New Traveling Exhibitions

Benjamin Franklin: In Search of a Better World looks at the remarkable life and achievements of one of America’s most beloved personalities. Besides serving his country as a skillful diplomat and negotiator, Benjamin Franklin was a scientist, inventor, entrepreneur, humorist and philanthropist whose wisdom and wit continue to inspire and entertain us more than three hundred years after his birth. Franklin was dedicated to making the world a better place and himself a better person.  His was the quintessential American success story.  

Benjamin Franklin Drawing Electricity from the Sky, ca. 1816. Benjamin West. Philadelphia Museum of Art

The ratification of the Nineteenth Amendment in 1920 ended the woman suffrage movement and represented a great victory for American women in their quest for the right to vote as U.S. citizens. Texas was the first state in the South to ratify the Nineteenth Amendment, a landmark moment for all who took place in the struggle for representation. Citizens at Last focuses on the twenty-seven-year campaign for woman suffrage in Texas with panel topics covering the national beginnings of the movement, early Texas leaders, anti-suffrage sentiments, efforts to amend the Texas Constitution, primary suffrage, and, finally, the ratification of the Nineteenth Amendment.

Suffragists marched with their daughters in the Votes for Women parade in New York City, May 6, 1912. Courtesy Prints and Photographs Division, Library of Congress.  

Capturing the sweeping visual imagery of the original miniseries, the Lonesome Dove exhibition presents classic images taken during filming by Bill Wittliff, renowned photographer, writer, and executive producer. The images, however, are worlds apart from ordinary production stills, depicting an extraordinary union of art, literature, and history.

Through renowned photojournalist James “Spider” Martin's camera and the words of Congressman John Lewis, former head of the Student Nonviolent Coordinating Committee (SNCC), March to Freedom follows a determined group of marchers, both black and white, as they tried on three different occasions in March 1965 to take their cause to the steps of the Alabama Statehouse in Montgomery. March to Freedom is an exhibition by the Dolph Briscoe Center for American History at The University of Texas at Austin and the LBJ Presidential Library, presented in partnership with Humanities Texas, the state affiliate of the National Endowment for the Humanities.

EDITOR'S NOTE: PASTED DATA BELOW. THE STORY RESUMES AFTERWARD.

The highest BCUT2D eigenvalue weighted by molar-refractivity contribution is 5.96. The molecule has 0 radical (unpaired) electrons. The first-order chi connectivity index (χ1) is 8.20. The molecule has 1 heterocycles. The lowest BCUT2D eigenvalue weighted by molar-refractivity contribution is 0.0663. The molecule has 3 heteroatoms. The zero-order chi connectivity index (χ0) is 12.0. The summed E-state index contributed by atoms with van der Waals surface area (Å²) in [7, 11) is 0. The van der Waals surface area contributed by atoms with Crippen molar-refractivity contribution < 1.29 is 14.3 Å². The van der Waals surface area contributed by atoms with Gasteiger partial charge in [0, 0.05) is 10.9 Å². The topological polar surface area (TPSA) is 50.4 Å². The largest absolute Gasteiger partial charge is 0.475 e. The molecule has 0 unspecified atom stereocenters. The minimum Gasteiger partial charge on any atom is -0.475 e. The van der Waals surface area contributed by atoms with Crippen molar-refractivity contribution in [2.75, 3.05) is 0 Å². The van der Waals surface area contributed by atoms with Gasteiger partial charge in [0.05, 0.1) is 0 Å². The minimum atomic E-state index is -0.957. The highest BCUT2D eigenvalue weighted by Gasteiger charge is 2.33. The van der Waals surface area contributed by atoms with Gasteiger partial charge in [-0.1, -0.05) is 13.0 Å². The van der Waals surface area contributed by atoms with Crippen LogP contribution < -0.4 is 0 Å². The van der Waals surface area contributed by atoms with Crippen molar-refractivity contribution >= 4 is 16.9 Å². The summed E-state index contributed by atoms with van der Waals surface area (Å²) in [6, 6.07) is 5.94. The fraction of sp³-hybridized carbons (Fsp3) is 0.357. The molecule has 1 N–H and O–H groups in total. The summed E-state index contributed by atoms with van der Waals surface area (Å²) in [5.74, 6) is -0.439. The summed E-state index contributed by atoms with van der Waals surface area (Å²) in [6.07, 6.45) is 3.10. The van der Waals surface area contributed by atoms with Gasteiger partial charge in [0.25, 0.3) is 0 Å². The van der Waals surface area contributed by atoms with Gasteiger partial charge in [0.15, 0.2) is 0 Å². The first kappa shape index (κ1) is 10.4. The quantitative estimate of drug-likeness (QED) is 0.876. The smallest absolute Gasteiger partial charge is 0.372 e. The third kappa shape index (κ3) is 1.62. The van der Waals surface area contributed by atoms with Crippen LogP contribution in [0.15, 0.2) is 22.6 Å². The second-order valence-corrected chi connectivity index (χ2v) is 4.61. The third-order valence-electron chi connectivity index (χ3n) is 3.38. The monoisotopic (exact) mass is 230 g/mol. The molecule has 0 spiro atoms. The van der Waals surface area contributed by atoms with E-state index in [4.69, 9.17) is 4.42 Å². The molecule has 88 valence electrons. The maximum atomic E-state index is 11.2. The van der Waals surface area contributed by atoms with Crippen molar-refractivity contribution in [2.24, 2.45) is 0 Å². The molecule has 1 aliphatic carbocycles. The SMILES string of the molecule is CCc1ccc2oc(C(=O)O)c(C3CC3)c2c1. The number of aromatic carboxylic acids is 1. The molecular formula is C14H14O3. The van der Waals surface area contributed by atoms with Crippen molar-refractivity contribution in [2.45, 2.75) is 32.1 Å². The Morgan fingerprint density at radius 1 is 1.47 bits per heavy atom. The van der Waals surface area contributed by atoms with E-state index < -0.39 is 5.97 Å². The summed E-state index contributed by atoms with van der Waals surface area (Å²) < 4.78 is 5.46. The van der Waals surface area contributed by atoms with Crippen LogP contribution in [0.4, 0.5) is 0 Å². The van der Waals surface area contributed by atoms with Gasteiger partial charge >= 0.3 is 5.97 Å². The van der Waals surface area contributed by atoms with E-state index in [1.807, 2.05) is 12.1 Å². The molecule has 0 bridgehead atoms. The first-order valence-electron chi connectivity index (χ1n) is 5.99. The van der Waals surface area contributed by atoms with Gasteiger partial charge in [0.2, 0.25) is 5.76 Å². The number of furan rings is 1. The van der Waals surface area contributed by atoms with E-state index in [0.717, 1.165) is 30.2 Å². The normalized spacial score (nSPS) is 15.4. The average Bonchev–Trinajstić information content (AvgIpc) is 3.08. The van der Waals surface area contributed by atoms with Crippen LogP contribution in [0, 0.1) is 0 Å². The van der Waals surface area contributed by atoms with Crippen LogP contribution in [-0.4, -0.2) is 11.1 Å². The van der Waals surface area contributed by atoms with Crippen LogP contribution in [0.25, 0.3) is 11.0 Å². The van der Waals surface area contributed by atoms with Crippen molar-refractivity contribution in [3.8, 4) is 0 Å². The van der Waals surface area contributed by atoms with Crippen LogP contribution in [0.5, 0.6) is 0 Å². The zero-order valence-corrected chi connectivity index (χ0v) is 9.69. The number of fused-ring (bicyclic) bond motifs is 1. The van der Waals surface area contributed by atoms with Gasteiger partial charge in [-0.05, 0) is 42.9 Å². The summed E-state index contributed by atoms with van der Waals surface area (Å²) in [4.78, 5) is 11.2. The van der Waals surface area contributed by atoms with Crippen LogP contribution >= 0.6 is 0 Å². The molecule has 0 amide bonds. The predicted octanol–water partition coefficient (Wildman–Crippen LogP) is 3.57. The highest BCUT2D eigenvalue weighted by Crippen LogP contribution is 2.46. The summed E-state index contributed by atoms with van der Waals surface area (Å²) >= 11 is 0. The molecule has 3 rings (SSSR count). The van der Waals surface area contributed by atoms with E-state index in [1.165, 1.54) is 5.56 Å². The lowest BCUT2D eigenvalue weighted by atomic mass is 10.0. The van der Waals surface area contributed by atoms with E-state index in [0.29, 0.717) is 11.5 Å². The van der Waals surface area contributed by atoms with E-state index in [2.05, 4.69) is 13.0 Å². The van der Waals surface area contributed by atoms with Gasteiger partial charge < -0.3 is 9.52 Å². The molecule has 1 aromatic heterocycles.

Alabama state troopers confront the marchers, led by Rev. Hosea Williams and John Lewis. Williams holds his nose in anticipation of tear gas, by James "Spider" Martin. James "Spider" Martin Photographic Archive. The Dolph Briscoe Center for American History, The University of Texas at Austin. © Tracy Martin.

Separated by almost four hundred and fifty miles, the communities represented in this exhibition are the Mennonites of Seminole (West Texas) and the Beachy Amish Mennonites of Lott (Central Texas). Though there have been other Mennonite settlements in Texas in the twentieth century, the Lott and Seminole groups have proven themselves with their longstanding, unceasing presence as well as their continued growth. They have endured because of their tenacity, community strength, and ability to adapt.

Maria Yoder at the Dairy Farm by Susan Gaetz Durate. The Dolph Briscoe Center for American History, The University of Texas at Austin.

State Fair is a visual distillation of Arthur Grace's photographic odyssey through fairs in ten states—California, Colorado, Florida, Indiana, Kansas, Minnesota, North Carolina, Ohio, Texas, and Virginia. Time and again, regardless of geographical location, Grace's images deftly capture the strange mixture of the traditional, the kitsch, and the off-the-wall that is unique to these annual gatherings, which began as a celebration of rural American life and have evolved into super-sized extravaganzas.

North Carolina State Fair (Raleigh) by Arthur Grace, 2003. Riders get bird's-eye view of fairgrounds on the Wave Swinger. The Dolph Briscoe Center for American History, The University of Texas at Austin.

In the early 1970s, Bill Wittliff was offered a once-in-a-lifetime opportunity—to visit a ranch in northern Mexico where the vaqueros still worked cattle in traditional ways. Wittliff photographed the vaqueros as they went about daily chores that had changed little since the first Mexican cowherders learned to work cattle from a horse's back. Vaquero: Genesis of the Texas Cowboy features sixty-two digital carbon prints with bilingual narrative text that reveal the muscle, sweat, and drama that went into roping a calf in thick brush or breaking a wild horse in the saddle.

Photograph by Bill Wittliff, 1971.